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Man allegedly tries to rush cockpit on flight from LAX to Hawaii

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A passenger traveling on a flight from Los Angeles International Airport to Hawaii had to be subdued Friday after he allegedly tried to rush the cockpit of an American Airlines flight.

A passenger traveling on a flight from Los Angeles International Airport to Hawaii had to be subdued Friday after he allegedly tried to rush the cockpit of an American Airlines flight.

A Turkish national, identified as 25-year-old Anil Uskanil, wrapped a blanket or towel on his head and tried to rush the cockpit of American Airlines Flight 31.

A flight attendant was credited for stopping the man in the aisle with a beverage cart before he got to the cockpit door. Uskanil was then subdued by passengers and an off-duty police officer and eventually duct-taped to his seat.

U.S. Pacific Command confirmed that an F-22 fighter aircraft stationed at Hickam AFB was sent to escort the American Airlines airliner to Honolulu.

American Airlines spokeswoman Katie Cody said the plane from LAX landed in Honolulu at 11:35 a.m., where law enforcement officers were requested to meet.

The man was taken into custody and the rest of the 180 passengers were taken to their terminal by bus. There were no injuries reported.

Shortly before 3 a.m. at LAX, airport police responded to a radio call of a passenger, confirmed by a source to be Uskanil, going through a door from the Terminal 5 concourse that led out onto the airfield ramp. Uskanil was immediately spotted by a contractor and detained.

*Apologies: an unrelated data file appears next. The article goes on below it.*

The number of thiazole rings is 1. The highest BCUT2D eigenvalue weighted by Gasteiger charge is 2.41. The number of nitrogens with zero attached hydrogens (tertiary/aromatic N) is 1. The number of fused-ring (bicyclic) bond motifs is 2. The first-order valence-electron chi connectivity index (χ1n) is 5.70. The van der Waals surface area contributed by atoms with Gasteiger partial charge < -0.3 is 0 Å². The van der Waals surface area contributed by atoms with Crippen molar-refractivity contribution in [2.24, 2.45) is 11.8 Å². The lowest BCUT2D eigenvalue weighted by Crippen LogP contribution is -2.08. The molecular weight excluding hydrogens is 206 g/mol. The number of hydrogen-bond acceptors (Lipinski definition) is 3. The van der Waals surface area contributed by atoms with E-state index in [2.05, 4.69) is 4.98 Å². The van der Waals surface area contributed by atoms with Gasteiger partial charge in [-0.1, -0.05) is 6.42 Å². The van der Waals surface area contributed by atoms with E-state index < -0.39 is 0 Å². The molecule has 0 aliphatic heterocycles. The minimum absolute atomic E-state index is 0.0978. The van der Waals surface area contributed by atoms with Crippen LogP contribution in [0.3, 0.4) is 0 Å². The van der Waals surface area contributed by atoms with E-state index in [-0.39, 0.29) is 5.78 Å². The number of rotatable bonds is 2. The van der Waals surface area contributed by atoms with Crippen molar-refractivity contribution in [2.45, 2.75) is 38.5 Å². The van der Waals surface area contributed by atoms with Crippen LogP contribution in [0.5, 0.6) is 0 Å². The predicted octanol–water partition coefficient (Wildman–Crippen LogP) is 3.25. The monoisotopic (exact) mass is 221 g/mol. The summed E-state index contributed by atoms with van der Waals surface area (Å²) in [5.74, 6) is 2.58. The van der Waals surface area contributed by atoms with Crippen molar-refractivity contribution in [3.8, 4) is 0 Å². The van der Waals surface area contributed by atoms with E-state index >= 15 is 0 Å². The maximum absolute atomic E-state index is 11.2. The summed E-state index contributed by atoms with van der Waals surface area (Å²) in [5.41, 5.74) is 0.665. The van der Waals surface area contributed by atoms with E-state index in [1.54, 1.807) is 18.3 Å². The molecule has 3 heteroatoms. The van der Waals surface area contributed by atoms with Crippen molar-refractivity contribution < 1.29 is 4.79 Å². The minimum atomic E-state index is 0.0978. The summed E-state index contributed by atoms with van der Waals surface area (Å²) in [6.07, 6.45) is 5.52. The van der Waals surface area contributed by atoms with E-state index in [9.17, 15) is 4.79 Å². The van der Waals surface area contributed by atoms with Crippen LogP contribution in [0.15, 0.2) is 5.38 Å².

Airport Police investigated and determined Uskanil had been drinking but did not meet the criteria for drunk in public. A Police K-9 then searched and cleared the area.

Uskanil was arrested for misdemeanor trespassing, cited, given a pending court date and released from custody before his flight.

American Airlines said he then went back through a TSA checkpoint in Terminal 4, where his flight to Honolulu was leaving from, and boarded the flight.

After determining there was a possible security incident on board, the pilots gradually descended, cruising at 5,000 feet into Honolulu. One reason to do that is to limit the potential damage in case there was an explosion on board.

The FBI Honolulu Office issued a statement saying due to the early stage of their investigation into the incident, they are not speculating about the nature of the event.

"Currently, the FBI is unaware of any other threats aboard American Airlines flights or other aircraft," the statement read in part.

The Associated Press and ABC News contributed to this report.

Related Topics:
flight emergencylos angeles international airportairport newsairport securityLos AngelesHawaii
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